KLINEFELTER’S SYNDROME. By: Hanna Conroy & Sarah Denobriga. Description.
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KLINEFELTER’S SYNDROME By: Hanna Conroy & Sarah Denobriga
Description • Klinefelter’s syndrome is a genetic condition that results when a boy is born with an extra copy of the X chromosome. Klinefelter’s syndrome adversely affects testicular growth, and this can result in smaller than normal testicles. This can lead to lower production of the sex hormone testosterone. • Klinefelter’s syndrome may also cause reduced muscle mass, reduced body and facial hair, and enlarged breast tissue. The effects of Klinefelter’s syndrome vary, and not everyone with it develops signs and symptoms. Klinefelter syndrome often isn’t diagnosed until adulthood.
Symptoms Babies Boys & Teenagers Taller than average Absent, delayed or incomplete puberty Small, firm testicles Enlarged breast tissue Weak bones Low energy levels Shyness Difficulty expressing feelings Problems with learning Attention problems • Weak muscles • Slow motor development • Delay in speaking • Quiet, docile personality • Problems at birth, such as testicles that haven’t descended into the scrotum
Continued… MEN • Infertility • Small testicles and penis • Taller than average • Weak bones • Decreased facial and body hair • Enlarged breast issue • Decreased sex drive or sexual problems
Causes • Klinefelter syndrome occurs as a result of a random error that causes a male to be born with an extra sex chromosome. Of the 46 human chromosomes, the two sex chromosomes determine a person’s gender. In females, both sex chromosomes are X (written as XX).Males have an X and a Y sex chromosome (XY). • Most often, Klinefelter syndrome occurs because of one extra copy of the X chromosome in each cell (XXY). Extra copies of the genes on the X chromosome can interfere with male sexual development and fertility. Rarely, a more severe form of Klinefelter can occur if a male has more than one extra copy of the X chromosome.
Continued… • Klinefelter syndrome isn’t an inherited condition. Rather, the additional sex chromosome results from a random error during the formation of the egg or sperm or after conception.
Detection • Klinefelter syndrome usually is not diagnosed until the time of puberty. At this point, the boy's testicles fail to grow normally and you may start to notice other symptoms. • Klinefelter syndrome can be detected before birth (prenatally) through genetic tests on cells collected from amniocentesis or chorionic villus sampling (CVS). But this is not routinely done. • In adult men, lab tests in addition to a karotype may be done, such as hormone tests or a semen analysis, if Klinefelter syndrome is suspected.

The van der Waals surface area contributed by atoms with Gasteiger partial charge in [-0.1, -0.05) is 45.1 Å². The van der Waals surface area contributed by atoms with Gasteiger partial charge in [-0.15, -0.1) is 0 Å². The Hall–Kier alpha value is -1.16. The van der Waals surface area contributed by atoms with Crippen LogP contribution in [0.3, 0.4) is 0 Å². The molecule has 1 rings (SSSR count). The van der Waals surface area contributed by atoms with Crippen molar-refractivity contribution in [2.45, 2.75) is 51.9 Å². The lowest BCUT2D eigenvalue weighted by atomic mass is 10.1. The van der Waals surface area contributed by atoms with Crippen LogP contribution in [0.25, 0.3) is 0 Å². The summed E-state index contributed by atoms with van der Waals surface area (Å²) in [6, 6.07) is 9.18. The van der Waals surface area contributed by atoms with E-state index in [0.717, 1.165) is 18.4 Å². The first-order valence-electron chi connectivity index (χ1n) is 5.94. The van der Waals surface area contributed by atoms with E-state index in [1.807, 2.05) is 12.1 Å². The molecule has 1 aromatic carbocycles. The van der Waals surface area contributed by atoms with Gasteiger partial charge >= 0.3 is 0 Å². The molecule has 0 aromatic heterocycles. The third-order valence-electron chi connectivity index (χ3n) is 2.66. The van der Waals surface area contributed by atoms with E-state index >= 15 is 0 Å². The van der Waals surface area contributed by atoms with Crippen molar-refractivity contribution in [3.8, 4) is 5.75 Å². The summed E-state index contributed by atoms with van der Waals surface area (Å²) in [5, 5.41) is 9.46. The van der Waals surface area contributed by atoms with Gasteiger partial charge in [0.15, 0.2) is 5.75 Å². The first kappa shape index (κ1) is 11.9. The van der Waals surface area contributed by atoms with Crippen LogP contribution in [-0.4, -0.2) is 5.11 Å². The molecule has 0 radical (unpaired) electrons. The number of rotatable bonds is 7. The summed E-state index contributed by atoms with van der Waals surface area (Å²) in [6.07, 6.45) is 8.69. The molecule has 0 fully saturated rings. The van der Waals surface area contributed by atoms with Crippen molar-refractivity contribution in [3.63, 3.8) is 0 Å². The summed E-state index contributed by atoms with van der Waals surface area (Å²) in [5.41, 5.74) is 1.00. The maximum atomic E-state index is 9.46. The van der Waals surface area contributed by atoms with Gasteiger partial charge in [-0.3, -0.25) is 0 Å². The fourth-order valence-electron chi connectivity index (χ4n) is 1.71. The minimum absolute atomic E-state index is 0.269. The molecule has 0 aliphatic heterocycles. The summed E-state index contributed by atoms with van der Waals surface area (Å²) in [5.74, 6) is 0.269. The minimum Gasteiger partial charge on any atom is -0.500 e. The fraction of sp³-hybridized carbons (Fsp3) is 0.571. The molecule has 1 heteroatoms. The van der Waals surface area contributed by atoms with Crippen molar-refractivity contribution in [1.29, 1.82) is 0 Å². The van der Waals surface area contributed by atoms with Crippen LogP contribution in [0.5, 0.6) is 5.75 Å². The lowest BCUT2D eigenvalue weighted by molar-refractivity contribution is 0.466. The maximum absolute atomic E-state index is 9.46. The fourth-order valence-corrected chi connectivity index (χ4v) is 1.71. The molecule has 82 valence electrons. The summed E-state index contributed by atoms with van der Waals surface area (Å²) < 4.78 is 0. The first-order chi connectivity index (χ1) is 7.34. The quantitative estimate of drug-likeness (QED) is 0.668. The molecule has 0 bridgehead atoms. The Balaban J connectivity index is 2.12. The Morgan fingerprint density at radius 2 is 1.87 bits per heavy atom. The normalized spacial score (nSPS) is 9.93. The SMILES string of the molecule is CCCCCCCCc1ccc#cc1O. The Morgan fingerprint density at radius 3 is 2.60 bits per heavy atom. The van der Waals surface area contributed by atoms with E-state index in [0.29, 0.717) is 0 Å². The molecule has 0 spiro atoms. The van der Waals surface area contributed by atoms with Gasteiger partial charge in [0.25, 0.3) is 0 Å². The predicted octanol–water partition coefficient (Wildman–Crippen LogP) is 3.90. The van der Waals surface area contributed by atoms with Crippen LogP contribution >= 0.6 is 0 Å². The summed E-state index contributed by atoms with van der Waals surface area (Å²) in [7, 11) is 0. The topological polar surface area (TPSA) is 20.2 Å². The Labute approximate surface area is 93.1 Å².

Does my son have this BD? • Slow development during infancy or boyhood. If your son seems to be developing more slowly than other boys are, see your son’s doctor. Some variation in physical and mental development is normal. • It’s best to check with a doctor if you have any concerns. Delays in growth and development can be the first sign of a number of conditions that need treatment– including Klinefelter syndrome.
Continued… • If your son does have Klinefelter syndrome, early treatment, including speech therapy, can help prevent or minimize problems.
Complications of Klinefelter Syndrome • Increased risk of certain birth defects, including curved fifth fingers and cleft palate • Delayed puberty • Noticeable physical features, such as sparse facial and body hair, unusually long legs and arms, lack of muscular development, and enlarged breast tissue • Learning disabilities, attention problems or social development issues • Infertility • Weak bones
Continued… • Increased risk of varicose veins and other problems with blood vessels • Increased risk of breast cancer and cancers of the blood, bone marrow or lymph nodes • Increased risk of lung diseases, such as chronic bronchitis • Increased risk of autoimmune disorders, such as type 1 diabetes and lupus • Increased belly fat, which can lead to other health problems • Problems with sexual funtion
Testosterone Replacement Therapy • Males with Klinefelter syndrome don’t produce enough of the male hormone testosterone, and this can have lifelong effects. Starting at the time of the usual onset of puberty, testosterone replacement can help treat or prevent a number of problems • Testosterone may be given as injections or with a gel or patch on the skin. Testosterone replacement therapy allows a boy to undergo the body changes that normally occurs at puberty, such as developing a deeper voice, growing facial and body hair, and increasing muscle mass and penis size. • Testosterone therapy also can help reduce growth of breast tissue, improve bone density and reduce the risk of fractures. It will not result in testicle enlargement or improve infertility.